A Star Among Stars
By Anthea Gerrie
An entertaining space expansive enough for five hundred people is an unusual attribute for any family home, but almost unheard of in a two-bedroom residence. However, the Harvey house, perched on a hilltop high above Hollywood, is extraordinary by any standards.
“It was built by John Lautner, the man Frank Lloyd Wright called ‘the world’s second-greatest architect,’ for aluminum magnate Leo Harvey,” says actress Kelly Lynch, who has lived in this very special aerie for twenty-one years with her husband, Florida-born writer and producer Mitch Glazer.
The couple has reveled in the never-ending project of restoring the once-derelict, partially degraded masterpiece to its former glory over the past two decades. Kelly admits friends tried to deter them from racing to buy a ruin which, on the surface, looked like a potentially bottomless money pit. But their passion for California’s wealth of modernist architecture and the opportunity to experience it firsthand would not be denied. “We just love living here and sharing Lautner’s vision with others,” explains the star of the cult classic film Drugstore Cowboy and the 2000 reboot of Charlie’s Angels, who looks even more sensational at sixty than when she first became a marquee name at half that age.
The Harvey house was one of the first commissions for Wright’s now-famous student, who got the gig because he was known to be a superb engineer. “This site wasn’t flat—it was a mountaintop and had to be flattened to build on,” explains Kelly. “Leo Harvey was one of the first to establish a home in these hills, and he had heard about Lautner’s expertise in building on difficult sites.”
It was a time, she explains, when Lautner and his family were splitting a large loaf of bread and an outsize can of beans for dinner “because that’s all they could afford in the late 1940s. When Leo Harvey arrived with a $250,000 check for the commencement, they called him the architectural angel!”
That’s nearly twice as much as the second owners bought the house for in 1978, doing it no favors. “It was in bad shape,” Kelly shares. “The second owner never understood the architecture and started adding sheetrock additions that were never finished, leaving dangling wires. We had to look at the plans to see exactly what the house was originally and take everything away to get to what was there. Friends were throwing themselves in front of us telling us we could not do this.”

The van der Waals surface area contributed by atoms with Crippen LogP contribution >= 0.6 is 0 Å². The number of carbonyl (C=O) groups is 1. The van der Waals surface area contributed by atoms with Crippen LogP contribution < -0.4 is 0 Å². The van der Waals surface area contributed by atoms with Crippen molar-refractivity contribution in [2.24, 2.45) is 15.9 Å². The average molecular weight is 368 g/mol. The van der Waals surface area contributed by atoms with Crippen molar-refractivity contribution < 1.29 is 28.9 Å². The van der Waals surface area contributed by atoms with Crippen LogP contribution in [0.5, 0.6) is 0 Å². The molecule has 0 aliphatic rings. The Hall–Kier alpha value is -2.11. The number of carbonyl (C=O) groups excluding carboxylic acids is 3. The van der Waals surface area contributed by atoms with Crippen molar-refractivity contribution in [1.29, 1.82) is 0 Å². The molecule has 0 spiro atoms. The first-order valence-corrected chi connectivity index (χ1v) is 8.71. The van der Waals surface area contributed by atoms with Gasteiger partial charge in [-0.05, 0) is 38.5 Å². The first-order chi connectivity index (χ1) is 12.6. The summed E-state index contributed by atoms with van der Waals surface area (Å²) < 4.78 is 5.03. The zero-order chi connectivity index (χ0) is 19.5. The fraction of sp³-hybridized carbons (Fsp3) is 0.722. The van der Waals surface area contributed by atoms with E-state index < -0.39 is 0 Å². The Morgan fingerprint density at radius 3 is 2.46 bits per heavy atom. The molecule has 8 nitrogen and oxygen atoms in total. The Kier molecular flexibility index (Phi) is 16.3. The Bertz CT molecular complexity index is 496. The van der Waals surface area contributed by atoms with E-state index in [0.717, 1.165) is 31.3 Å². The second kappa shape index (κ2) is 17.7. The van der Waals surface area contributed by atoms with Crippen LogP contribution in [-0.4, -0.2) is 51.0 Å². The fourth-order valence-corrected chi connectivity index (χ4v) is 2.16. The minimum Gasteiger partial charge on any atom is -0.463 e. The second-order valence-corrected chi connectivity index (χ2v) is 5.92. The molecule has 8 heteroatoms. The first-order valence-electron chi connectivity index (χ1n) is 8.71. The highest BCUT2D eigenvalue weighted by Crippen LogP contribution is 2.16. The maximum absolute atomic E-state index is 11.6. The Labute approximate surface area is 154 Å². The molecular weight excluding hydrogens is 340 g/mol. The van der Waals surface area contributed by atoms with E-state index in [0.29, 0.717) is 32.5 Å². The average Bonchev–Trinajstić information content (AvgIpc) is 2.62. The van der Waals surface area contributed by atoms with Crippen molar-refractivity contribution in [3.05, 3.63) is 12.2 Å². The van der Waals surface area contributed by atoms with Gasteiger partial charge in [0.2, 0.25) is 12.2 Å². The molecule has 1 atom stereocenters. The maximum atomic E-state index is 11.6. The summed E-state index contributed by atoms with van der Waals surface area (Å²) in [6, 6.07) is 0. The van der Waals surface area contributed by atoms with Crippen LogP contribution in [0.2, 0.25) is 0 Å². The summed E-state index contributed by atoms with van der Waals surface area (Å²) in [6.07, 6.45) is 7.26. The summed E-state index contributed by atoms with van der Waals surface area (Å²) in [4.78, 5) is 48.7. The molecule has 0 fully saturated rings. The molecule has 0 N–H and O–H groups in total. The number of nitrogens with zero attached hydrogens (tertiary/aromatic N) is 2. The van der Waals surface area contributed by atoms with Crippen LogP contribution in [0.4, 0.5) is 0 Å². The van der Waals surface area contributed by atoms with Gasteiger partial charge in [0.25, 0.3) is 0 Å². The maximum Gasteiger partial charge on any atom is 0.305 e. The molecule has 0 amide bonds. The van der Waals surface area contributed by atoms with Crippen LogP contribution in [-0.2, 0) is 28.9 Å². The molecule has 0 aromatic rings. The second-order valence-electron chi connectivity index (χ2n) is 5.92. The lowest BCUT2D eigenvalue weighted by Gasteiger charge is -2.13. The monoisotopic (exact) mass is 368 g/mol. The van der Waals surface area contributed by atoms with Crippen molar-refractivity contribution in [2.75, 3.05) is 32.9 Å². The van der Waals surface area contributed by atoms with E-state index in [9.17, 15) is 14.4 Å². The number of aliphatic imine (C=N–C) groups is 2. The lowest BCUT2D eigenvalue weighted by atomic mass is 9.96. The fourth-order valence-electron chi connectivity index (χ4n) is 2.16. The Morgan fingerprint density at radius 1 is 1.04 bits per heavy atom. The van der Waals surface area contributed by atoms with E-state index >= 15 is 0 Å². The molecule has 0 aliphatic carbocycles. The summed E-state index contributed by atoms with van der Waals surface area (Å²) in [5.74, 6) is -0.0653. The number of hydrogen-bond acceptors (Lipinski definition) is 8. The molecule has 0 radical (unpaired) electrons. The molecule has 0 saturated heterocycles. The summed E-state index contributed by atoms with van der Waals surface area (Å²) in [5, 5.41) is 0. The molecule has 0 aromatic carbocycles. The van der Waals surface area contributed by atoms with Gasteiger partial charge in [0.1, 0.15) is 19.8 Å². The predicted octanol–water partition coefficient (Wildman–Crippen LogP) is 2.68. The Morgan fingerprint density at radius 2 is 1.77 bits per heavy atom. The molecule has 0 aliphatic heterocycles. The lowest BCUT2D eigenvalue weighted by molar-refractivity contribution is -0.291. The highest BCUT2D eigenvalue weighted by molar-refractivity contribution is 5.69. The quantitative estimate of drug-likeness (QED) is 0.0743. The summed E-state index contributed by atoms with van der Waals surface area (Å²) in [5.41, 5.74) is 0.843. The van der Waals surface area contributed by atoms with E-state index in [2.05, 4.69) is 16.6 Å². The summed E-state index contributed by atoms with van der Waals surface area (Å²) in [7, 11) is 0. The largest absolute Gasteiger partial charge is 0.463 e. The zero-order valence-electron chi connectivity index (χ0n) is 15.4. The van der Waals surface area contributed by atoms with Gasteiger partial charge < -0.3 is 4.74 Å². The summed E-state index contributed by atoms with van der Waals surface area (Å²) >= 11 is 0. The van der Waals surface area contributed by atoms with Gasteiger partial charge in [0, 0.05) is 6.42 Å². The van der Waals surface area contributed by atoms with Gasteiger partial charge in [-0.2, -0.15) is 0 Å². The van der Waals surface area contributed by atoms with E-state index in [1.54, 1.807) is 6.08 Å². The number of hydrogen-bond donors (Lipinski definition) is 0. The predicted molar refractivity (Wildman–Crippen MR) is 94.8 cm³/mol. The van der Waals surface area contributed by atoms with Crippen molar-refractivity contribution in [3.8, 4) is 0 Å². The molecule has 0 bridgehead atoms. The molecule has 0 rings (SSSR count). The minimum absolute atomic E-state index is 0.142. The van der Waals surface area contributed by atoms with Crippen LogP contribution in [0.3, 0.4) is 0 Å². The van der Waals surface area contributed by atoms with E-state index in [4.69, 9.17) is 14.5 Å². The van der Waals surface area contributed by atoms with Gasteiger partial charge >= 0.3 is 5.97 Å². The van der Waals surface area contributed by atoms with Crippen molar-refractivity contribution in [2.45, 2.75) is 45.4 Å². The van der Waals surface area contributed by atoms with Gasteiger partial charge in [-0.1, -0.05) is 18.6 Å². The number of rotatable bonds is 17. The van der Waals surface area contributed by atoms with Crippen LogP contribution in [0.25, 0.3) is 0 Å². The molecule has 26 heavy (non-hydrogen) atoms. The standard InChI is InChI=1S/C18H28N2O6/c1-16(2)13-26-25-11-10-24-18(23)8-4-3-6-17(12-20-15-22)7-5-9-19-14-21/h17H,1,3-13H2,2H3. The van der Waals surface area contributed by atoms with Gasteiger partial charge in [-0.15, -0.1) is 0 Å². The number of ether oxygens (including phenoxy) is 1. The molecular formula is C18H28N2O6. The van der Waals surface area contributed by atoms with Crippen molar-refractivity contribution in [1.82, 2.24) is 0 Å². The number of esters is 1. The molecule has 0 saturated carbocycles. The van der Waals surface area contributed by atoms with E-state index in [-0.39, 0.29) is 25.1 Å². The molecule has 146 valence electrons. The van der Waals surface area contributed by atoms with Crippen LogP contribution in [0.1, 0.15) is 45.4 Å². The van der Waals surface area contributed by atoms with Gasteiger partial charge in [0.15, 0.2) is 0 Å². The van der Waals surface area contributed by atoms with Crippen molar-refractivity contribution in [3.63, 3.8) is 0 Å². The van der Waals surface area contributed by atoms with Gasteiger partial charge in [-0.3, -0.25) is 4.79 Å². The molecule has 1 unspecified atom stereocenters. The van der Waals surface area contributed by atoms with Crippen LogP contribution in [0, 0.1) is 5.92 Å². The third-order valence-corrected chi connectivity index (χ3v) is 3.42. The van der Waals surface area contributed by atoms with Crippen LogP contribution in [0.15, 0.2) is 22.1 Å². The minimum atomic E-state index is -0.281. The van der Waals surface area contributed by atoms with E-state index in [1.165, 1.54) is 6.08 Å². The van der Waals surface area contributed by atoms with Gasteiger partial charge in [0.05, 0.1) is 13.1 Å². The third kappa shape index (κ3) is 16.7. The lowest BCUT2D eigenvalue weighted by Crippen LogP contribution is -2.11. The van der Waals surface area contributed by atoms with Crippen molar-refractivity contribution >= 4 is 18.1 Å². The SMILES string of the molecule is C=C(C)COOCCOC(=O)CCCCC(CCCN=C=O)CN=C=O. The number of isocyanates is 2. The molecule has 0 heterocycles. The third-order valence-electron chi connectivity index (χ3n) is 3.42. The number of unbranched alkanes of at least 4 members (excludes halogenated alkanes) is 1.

But that did not stop the couple paying ten times as much for the house just twenty years later, when they outbid Leonardo DiCaprio to secure their $1.5 million purchase. “We knew what we had ahead of us—that we would have to put another $1.5 million into the house,” Kelly admits, “so we were very nervous, but we really wanted it. We are both preservationists, and although it looked a mess when we got it, we knew it was between Leo and us or the house being torn down.”
"We knew what we had ahead of us—that we would have to put another $1.5 million into the house. So we were very nervous, but we really wanted it."
The thought of such a jewel, which overlooks all of Los Angeles and is bookended by views of the Griffith Observatory on one side and the iconic Hollywood Sign on the other, being demolished was really what drove Kelly and Mitch to take their giant leap into restoring it to its former glory.
The house is one of a series Lautner created in LA, his most famous being the Chemosphere house overlooking Beverly Hills. Each home has a central pillar supporting what looks like an enormous spoked wooden wheel as the ceiling; in the Harvey house, this “wow” feature is now in an enormous foyer. Originally it was an indoor-outdoor area, but it was closed off in the 1960s to create a larger entertaining space with glass walls that span a giant semicircle. “We call it the lobby—it’s kind of a joke because it’s such a big space,” laughs Kelly. The couple hosted a party here for the late legendary photographer of modernist architecture Julius Shulman, and Kelly herself is celebrated in a huge mural photograph showing her at the premiere of Drugstore Cowboy—“a rare moment of glamour in what is often a far from glamorous industry,” she laughs drily.
A delightful living room overlooking the city is floored in the original parquet laid seventy years ago, and, just for fun, the owners kept the original midcentury television set and hi-fi equipment built into the satinwood wall fixtures. Although it’s also original, the ornate and expensive finish on the fireplace was not the choice of Lautner, who eschewed extravagant ornament. “But Leo Harvey was somewhat ostentatious and insisted on cladding the fireplace in marble,” laughs Kelly.